Last week, the DC Circuit issued a potentially important decision in Validus Reinsurance, Ltd. v. United States addressing the potential interplay of the presumption against extraterritoriality—a canon of statutory construction—and Chevron deference.
Andy Grewal has a great post that summarizes the case and speculates that “Chevron deference might just be an interpretive canon which need not be formally overruled.” My paper with Prof. Bill Eskridge, Chevron as a Canon, Not a Precedent, provides large-N support for this argument at the Supreme Court level. Looking at the entire population of Supreme Court cases where an agency interpretation was in play (1984–2006), our paper finds that the Justices do not generally give deference-regime precedents anything close to stare decisis effect. If you’re interested, here’s a little more detail on the paper:
Legal scholars and jurists believe that federal judges often defer to agency interpretations of statutes. Debate has focused on when judges should defer and how judges should operationalize a deference regime doctrinally, perhaps as a matter of stare decisis. Such normative debates about deference rest upon assumptions that have not been rigorously tested, however. Examining the entire population of Supreme Court cases where an agency interpretation was in play (1984–2006), our empirical study finds that the Justices do not generally give deference-regime precedents anything close to stare decisis effect, but that the policies underlying the major deference regimes do have a discernible effect at the Supreme Court level. We also find that judicial ideology affects the Justices’ applications of deference regimes. As a descriptive matter, we find that deference regimes are more like canons of statutory construction, applied episodically but reflecting deeper judicial commitments, than like binding precedents, faithfully applied, distinguished, or overruled.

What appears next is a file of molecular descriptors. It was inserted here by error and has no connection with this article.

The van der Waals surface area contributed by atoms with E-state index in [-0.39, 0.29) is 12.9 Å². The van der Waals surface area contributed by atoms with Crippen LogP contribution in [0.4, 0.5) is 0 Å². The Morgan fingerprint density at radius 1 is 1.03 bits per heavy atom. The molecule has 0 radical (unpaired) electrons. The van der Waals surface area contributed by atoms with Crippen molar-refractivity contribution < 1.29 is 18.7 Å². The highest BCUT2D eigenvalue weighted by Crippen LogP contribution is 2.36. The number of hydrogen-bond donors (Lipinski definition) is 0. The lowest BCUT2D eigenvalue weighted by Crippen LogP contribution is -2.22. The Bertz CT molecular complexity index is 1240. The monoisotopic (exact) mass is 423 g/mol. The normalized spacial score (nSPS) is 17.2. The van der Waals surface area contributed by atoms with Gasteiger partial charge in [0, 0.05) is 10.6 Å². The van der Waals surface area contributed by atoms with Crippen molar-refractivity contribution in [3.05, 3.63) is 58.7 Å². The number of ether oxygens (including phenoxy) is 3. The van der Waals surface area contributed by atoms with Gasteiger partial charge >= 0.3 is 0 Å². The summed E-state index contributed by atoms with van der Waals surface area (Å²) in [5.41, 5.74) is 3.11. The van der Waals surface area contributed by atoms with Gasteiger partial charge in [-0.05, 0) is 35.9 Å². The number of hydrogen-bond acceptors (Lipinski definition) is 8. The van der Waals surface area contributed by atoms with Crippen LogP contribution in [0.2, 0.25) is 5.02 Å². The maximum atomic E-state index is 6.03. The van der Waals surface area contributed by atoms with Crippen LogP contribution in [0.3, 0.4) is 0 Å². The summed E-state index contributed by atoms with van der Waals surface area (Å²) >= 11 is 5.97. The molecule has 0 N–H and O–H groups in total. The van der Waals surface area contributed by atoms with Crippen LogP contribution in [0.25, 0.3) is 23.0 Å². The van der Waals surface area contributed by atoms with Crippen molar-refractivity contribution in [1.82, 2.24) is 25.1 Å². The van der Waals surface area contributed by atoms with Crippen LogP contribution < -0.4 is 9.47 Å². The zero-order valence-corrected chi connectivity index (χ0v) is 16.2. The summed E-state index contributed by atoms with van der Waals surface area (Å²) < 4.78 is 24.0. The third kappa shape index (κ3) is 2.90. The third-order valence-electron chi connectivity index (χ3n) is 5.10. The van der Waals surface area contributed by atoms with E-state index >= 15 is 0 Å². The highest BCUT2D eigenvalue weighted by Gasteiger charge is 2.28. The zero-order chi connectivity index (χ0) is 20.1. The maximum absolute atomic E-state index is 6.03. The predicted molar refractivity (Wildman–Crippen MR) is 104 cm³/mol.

As a prescriptive matter, this study provides empirical support for proposals to simplify the Supreme Court’s continuum of deference regimes and to characterize the Court’s deference decisions in the form of canons of statutory construction, and certainly not as precedents entitled to stare decisis effect. More broadly, the empirical analysis casts doubt on both the wisdom and the practicability of academic proposals to treat methodological opinions (such as Chevron) as precedents entitled to stare decisis. A jurisprudential reason for this skepticism, buttressed by the data in our study, is that statutory interpretation methodology (including deference) is inherently ad hoc and ought to be tailored to the circumstances of each statutory case, rather than bound to precommitted rules. Put another way, judicial deference to agency interpretations is a matter where bright-line rules will not necessarily yield greater predictability and law-like behavior among judges than context-saturated standards